5_Getting_Started.tex 10.6 KB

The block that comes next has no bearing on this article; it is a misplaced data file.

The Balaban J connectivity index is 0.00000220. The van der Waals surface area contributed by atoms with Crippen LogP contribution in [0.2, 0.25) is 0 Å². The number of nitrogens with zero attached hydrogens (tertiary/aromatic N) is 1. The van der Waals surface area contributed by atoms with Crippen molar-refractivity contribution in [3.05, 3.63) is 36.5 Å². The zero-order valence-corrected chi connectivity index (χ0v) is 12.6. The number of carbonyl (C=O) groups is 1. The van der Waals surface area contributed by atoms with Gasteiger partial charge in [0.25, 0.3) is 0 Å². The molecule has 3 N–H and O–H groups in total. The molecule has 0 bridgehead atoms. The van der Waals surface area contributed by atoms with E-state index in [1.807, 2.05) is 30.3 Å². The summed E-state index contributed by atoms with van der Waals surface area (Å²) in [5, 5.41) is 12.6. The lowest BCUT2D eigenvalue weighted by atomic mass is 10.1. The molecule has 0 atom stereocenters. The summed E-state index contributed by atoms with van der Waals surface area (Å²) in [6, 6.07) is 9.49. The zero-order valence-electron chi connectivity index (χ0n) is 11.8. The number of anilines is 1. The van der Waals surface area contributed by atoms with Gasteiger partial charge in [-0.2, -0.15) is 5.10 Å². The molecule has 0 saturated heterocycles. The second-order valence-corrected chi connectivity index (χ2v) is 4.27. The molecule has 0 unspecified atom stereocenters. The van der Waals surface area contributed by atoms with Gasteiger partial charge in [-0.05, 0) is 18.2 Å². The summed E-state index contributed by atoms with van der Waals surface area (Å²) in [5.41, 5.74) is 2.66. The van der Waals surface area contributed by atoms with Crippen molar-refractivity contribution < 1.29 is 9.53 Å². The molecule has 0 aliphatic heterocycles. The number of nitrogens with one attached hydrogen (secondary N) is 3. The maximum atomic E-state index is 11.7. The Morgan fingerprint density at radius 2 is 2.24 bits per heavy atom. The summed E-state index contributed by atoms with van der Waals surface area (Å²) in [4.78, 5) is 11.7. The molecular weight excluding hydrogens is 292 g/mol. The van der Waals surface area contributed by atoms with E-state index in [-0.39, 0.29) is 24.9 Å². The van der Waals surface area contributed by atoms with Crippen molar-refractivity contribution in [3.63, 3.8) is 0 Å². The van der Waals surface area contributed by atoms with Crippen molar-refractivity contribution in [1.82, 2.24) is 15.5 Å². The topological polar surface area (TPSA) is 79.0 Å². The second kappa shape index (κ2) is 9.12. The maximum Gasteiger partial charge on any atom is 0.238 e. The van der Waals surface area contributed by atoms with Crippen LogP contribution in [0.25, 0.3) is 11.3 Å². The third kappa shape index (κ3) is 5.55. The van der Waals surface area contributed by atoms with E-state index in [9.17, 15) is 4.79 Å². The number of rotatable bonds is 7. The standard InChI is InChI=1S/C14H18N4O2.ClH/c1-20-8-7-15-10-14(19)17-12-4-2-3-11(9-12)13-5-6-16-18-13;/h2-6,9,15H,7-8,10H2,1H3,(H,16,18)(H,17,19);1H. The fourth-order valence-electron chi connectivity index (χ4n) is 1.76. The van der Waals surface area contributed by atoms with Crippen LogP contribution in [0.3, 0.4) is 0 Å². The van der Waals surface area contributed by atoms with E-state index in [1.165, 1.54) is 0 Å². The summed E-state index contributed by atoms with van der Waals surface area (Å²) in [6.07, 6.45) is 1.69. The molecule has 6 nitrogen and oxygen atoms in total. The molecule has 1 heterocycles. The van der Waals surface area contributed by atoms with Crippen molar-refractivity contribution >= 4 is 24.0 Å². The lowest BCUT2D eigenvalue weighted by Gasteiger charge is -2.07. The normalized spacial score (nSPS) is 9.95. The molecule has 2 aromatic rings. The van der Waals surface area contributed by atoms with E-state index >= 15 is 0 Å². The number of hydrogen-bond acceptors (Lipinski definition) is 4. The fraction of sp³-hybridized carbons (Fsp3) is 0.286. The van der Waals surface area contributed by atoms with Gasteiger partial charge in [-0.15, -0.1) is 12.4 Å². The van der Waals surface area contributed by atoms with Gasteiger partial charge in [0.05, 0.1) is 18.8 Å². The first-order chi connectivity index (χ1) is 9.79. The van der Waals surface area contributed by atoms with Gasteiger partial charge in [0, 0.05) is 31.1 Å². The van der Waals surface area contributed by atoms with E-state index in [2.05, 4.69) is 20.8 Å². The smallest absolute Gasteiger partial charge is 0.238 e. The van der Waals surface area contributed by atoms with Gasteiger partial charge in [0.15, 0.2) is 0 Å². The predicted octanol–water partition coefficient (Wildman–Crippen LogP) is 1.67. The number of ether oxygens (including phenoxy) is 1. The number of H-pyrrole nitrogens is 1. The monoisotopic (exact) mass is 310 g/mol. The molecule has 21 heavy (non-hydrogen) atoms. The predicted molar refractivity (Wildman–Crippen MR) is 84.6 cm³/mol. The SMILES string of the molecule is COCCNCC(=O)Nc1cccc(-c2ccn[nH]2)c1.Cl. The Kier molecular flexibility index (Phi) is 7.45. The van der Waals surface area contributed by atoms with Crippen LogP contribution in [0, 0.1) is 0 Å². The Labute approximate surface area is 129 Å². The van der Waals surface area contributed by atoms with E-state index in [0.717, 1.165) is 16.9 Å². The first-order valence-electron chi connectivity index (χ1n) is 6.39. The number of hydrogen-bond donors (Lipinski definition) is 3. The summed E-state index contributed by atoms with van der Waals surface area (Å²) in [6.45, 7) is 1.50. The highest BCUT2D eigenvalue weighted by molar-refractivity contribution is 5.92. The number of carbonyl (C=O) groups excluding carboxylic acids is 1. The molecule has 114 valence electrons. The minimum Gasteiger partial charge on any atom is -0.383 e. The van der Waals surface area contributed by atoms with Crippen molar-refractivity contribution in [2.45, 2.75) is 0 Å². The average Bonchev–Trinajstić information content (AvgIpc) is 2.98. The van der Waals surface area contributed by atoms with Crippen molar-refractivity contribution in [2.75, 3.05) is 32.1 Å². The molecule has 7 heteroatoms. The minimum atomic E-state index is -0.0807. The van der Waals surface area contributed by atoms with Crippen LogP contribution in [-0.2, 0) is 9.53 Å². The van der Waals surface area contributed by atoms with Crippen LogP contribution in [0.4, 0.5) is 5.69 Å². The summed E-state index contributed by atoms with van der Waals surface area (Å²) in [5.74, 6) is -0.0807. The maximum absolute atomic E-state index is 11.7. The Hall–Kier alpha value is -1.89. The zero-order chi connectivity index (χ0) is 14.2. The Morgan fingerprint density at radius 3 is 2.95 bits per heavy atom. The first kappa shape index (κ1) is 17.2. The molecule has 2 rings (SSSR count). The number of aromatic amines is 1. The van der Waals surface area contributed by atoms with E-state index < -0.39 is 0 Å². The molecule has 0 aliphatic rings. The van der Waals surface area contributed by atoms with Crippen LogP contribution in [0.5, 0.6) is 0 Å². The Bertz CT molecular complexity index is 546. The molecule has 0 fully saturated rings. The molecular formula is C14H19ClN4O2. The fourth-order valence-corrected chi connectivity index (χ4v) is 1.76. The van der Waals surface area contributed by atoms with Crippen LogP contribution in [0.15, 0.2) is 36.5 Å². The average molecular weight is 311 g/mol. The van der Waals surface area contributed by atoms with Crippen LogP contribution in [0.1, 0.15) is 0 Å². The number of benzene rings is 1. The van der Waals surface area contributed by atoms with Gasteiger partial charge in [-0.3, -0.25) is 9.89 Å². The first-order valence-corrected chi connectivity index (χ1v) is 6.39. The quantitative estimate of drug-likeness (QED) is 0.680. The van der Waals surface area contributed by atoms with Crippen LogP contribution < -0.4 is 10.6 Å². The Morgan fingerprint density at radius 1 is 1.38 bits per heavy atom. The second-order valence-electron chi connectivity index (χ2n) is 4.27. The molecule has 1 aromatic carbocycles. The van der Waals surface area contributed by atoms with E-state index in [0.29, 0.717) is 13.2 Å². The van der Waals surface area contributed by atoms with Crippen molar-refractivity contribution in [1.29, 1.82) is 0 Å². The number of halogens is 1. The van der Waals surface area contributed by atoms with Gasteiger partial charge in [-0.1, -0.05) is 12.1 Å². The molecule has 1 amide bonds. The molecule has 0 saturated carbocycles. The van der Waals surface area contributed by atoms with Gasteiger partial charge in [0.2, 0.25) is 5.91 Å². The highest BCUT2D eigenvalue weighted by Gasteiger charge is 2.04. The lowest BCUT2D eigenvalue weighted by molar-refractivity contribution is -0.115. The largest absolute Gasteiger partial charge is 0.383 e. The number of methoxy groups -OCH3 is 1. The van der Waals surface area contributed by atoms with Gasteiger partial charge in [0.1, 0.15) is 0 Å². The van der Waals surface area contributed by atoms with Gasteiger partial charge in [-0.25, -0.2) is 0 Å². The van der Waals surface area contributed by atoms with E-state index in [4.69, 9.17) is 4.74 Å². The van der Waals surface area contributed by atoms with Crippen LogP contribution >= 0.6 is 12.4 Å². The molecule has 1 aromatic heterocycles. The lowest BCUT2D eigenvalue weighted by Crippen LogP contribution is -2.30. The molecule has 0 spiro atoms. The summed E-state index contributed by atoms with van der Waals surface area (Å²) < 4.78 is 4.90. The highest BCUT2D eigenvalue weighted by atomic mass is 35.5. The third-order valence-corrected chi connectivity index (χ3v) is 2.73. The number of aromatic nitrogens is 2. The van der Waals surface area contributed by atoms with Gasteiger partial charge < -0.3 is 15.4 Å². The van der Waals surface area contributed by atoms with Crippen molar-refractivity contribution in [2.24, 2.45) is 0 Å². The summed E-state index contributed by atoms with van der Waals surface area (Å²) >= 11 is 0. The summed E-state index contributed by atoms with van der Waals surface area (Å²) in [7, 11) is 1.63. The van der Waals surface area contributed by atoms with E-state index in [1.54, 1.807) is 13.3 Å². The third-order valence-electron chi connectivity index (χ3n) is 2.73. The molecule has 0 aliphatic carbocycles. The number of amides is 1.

Tilman Steinweg committed Oct 01, 2015 1 2 3 4 5 6 7 8 9 10 11 12 13 14 15 16 17 18 19 20 21 22 23 24 25 26 27 28 29 30 31 32 33 34 35 36 37 38 39 40 41 42 43 44 45 46 47 48 49 50 51 52 53 54 55 56 57 58 59 60 61 62 63 64 65 66 67 68 69 70 71 72 73 74 75 76 77 78 79 80 81 82 83 84 85 86 87 88 89 90 91 92 93 94 95 96 97 98 99 100 101 102 103 104 105 106 107 108 109 110 111 112 113 114 115 116 117 118 119 120 121 122 123 124 125 126 127 128 129 130 131 132 133 134 135 136 137 138 139 140 141 142 143 144 145 146 147 148 149 150 151 152 153 154 155 156 157 158 159 160 161 162 163 164 165 166 167 168 169 170 171 172 173 174 175 176 177 178 179 180 181 182 183 184 185 186 187 188 189 190 191 192 193 194 195 196 197 198 199 200 201 202 203 204 205 206 207 208 209 210 211 212 213 214 215 216 217 218 219 220 221 222 223 224 225 226 227 228 229 %------------------------------------------------------------------------------------------------% \chapter{\label{cha:Getting-Started}Getting Started} %------------------------------------------------------------------------------------------------% In the following sections, we give a short description of the different modeling parameters, options and how the program is used in a parallel MPI environment. \section{Requirements} The parallelization employs functions of the Message Passing Interface (MPI). MPI has to be installed when compiling and running the DENISE software. At least two implementations exist for Unix-based networks: OpenMPI and MPICH2. The LAM-MPI implementation is no longer supported by the developers. Currently all three implementation work with DENISE. OpenMPI and MPICH2 are MPI programming environments and development systems for heterogeneous computers on a network. With OpenMPI or MPICH2, a dedicated cluster or an existing network computing infrastructure can act as one parallel computer solving one problem. The latest version of OpenMPI can be obtained from \href{http://www.open-mpi.org}{http://www.open-mpi.org}.% MPICH2 is available at \href{http://www.open-mpi.org}{http://www-unix.mcs.anl.gov/mpi/mpich}. LAM-MPI can be downloaded here: \href{http://www.lam-mpi.org}{http://www.lam-mpi.org}. \section{Installation} \label{installation} After unpacking the software package (e.g. by \textit{tar -zxvf DENISE.tgz}) and changing to the directory DENISE (\textit{cd DENISE}) you will find different subdirectories: \textbf{bin}\\ This directory contains all executable programs, generally DENISE and snapmerge. These executables are generated using the command \textit{make $<$program$>$} (see below). \textbf{contrib}\\ This directory contains external contributions to DENISE. \textbf{doc}\\ This directory contains documentation on the software (this users guide) as well as some important papers in PDF format on which the software is based on (see above). \textbf{genmod}\\ Contains the model and benchmark files for DENISE. \textbf{mfiles}\\ Here some Matlab routines (m-files) are stored. These Matlab programs can be used to find optimal relaxation frequencies to approximate a constant Q (qapprox.m) or to plot Q as a function of frequency for certain relaxation frequencies and value of tau (qplot.m). It is necessary to have the Matlab Optimization Toolbox installed. For further details on the theory behind these algorithms we refer to the Phd thesis of T. Bohlen \cite{bohlen:98} and to the paper in which the so-called tau-method is described \cite{blanch:95}. The parameter tau is used in this software to define the level of attenuation. \textbf{par}\\ Parameter files for DENISE modeling. \textbf{scripts}\\ Here, you will find examples of script-files used to submit modeling jobs on cluster-computers. \textbf{src}\\ This directory contains the complete source codes. The following programs are available and may be compiled using make $<$program$>$. \section{Compilation of DENISE}\label{compexec} Before compiling the main program DENISE you have to compile the required additional libraries e.g. for timedomain filtering, the inversion for the correction filter for the unknown source time function and so on. In the DENISE/par directory simply use: \newline \textit{make} \newline % {\color{blue}{\begin{verbatim} % -bash-2.05b$:~/DENISE/par> make % \end{verbatim}}} which should install the following libraries: {\color{blue}{\begin{verbatim} lib cseife lib stfinv lib aff lib fourier \end{verbatim}}} as well as the binary of DENISE itself. In contrib/Makefile\_var there were several environment variables which are necessary to compile the libraries successfully. Furthermore, it is necessary to preinstall FFTW - Fastest Fourier Transform in the West (\href{http://www.fftw.org/}{http://www.fftw.org/}). Please check the successful installation in the folder contrib/header. \newline The source code of DENISE is located in the directory DENISE/src. To compile DENISE the name of the model function has to be entered in the src/MAKEFILE. Depending on your MPI environment (MPI distribution) you may need to modify the compiler options in src/Makefile. For a few typical platforms the compiler options are available in src/Makefile. It is often useful to enable a moderate level of optimization (typically -O3). The highest level of optimization -O4 can lead to a strong performance improvement. For example the optimization option -O4 of the hcc LAM compiler leads to a speedup of DENISE of approximately 30~\%. Eventhough keep in mind that -O4 can also lead to crashes and compilation errors, when used in combination with certain compilers. No other changes in the Makefile should be necessary. {\color{blue}{\begin{verbatim} # Makefile for DENISE #-------------------------------------------------------- # edit here: # source code for model generation MODEL_EL = half_space.c EXEC= ../bin # Compiler (LAM: CC=hcc, CRAY T3E: CC=cc) # ON Linux cluster running LAM (options for DENISE) #CC=hcc #LFLAGS=-lm -lmpi -lcseife #CFLAGS=-O3 #SFLAGS=-L./../libcseife #IFLAGS=-I./../libcseife # On CRAY T3E # CC=cc # On MARWIN CC=mpicc LFLAGS=-lm -lcseife CFLAGS=-O3 SFLAGS=-L./../libcseife IFLAGS=-I./../libcseife # On HLRN system #CC=mpcc #LFLAGS=-lm # ALTIX #CC=icc #CFLAGS=-mp -O3 -ipo #LFLAGS=-lmpi -lm -i-static # On the workstations in Karlsruhe (GPI) CC=mpicc LFLAGS=-lm -lcseife -lstfinv -laff -lfourierxx -lfftw3 -lstdc++ CFLAGS=-O3 SFLAGS=-L./../libcseife -L./../contrib/bin IFLAGS=-I./../libcseife -I./../contrib/header # after this line, no further editing should be necessary # -------------------------------------------------------- \end{verbatim}}} The program snapmerge that is used to merge the snapshots (see below) can be compiled with ''make snapmerge'' in the directory /src. Since this is not a MPI program (no MPI functions are called) the MPI libraries are not required and any standard compiler (like gcc and cc) can be used to compile this program. The executables denise and snapmerge are located in the directory /bin. \section{Running the program}\label{compexec1} Each DENISE run reads the required parameters from a parameter file par/DENISE.json. A detailed description of the parameters are described in chapter \ref{Definition-parameters_json}. The command to start a simulation on 8 processor with the lowest priority of -19 (in order to allow working on the a workstation while running a simulation) is as follows. Please note, that we assume you have navigated to the folder DENISE/par. \newline \textit{mpirun -np 8 nice -19 ../bin/denise DENISE.json } \newline % {\color{blue}{\begin{verbatim} % mpirun -np 8 nice -19 ../bin/denise DENISE.json % \end{verbatim}}} It is often useful to save the standard output of the program for later reference. The screen output may be saved to DENISE.out using \newline \textit{mpirun -np 8 nice -19 ../bin/denise DENISE.json > DENISE.out} \newline % {\color{blue}{\begin{verbatim} % mpirun -np 8 nice -19 ../bin/denise DENISE.json > DENISE.out % \end{verbatim}}} \newpage After the output of geometry and model parameters the code starts the time stepping and displaying timing information: {\color{blue}{\begin{verbatim} =============================================================================== MYID=0 ***** Starting simulation (forward model) for shot 1 of 1 ********** =============================================================================== Number of samples (nts) in source file: 3462 Number of samples (nts) in source file: 3462 Message from function wavelet written by PE 0 1 source positions located in subdomain of PE 0 have been assigned with a source signal. PE 0 outputs source time function in SU format to start/source_signal.0.su.shot1 Computing timestep 1000 of 3462 **Message from update_v (printed by PE 0): Updating particle velocities ... finished (real time: 0.00 s). particle velocity exchange between PEs ... finished (real time: 0.00 s). **Message from update_s (printed by PE 0): Updating stress components ... finished (real time: 0.00 s). stress exchange between PEs ... finished (real time: 0.00 s). total real time for timestep 1000 : 0.01 s. Computing timestep 2000 of 3462 **Message from update_v (printed by PE 0): Updating particle velocities ... finished (real time: 0.00 s). particle velocity exchange between PEs ... finished (real time: 0.00 s). **Message from update_s (printed by PE 0): Updating stress components ... finished (real time: 0.00 s). stress exchange between PEs ... finished (real time: 0.00 s). total real time for timestep 2000 : 0.01 s. Computing timestep 3000 of 3462 **Message from update_v (printed by PE 0): Updating particle velocities ... finished (real time: 0.00 s). particle velocity exchange between PEs ... finished (real time: 0.00 s). **Message from update_s (printed by PE 0): Updating stress components ... finished (real time: 0.00 s). stress exchange between PEs ... finished (real time: 0.00 s). total real time for timestep 3000 : 0.01 s. PE 0 is writing 11 seismograms (vx) to su/DENISE_US_x.su.shot1.it1 PE 0 is writing 11 seismograms (vy) to su/DENISE_US_y.su.shot1.it1 **Info from main (written by PE 0): CPU time of program per PE: 17 seconds. Total real time of program: 18.08 seconds. Average times for velocity update: 0.003 seconds stress update: 0.002 seconds velocity exchange: 0.000 seconds stress exchange: 0.000 seconds timestep: 0.005 seconds \end{verbatim}}} \section{Postprocessing} The wavefield snapshots can be merged using the program \textit{snapmerge}. The program snapmerge is not a MPI program. Therefore, it can be executed without MPI and the mpirun command. You can run snapmerge on any PC since a MPI environment (e.g. LAM) is not required. You may therefore copy the snapshot outputs of the different nodes to another non-MPI computer to merge the files together. \textit{snapmerge} reads the required information from the DENISE parameter file. Simply type \newline \textit{../bin/snapmerge DENISE.json } \newline % {\color{blue}{\begin{verbatim} % -bash-2.05b$~/DENISE/par> ../bin/snapmerge DENISE.json % \end{verbatim}}} Depending on the model size the merge process may take a few seconds or hours. For the simple block model it only takes a few seconds. The output should read like this: {\color{blue}{\begin{verbatim} pressure (files: ./snap/test.bin.p.??? ). writing merged snapshot file to ./snap/test.bin.p Opening snapshot files: ./snap/test.bin.p.??? ... finished. Copying... ... finished. Use xmovie n1=100 n2=100 < ./snap/test.bin.p loop=1 label1=Y label2=X title=%g to play movie. \end{verbatim}}}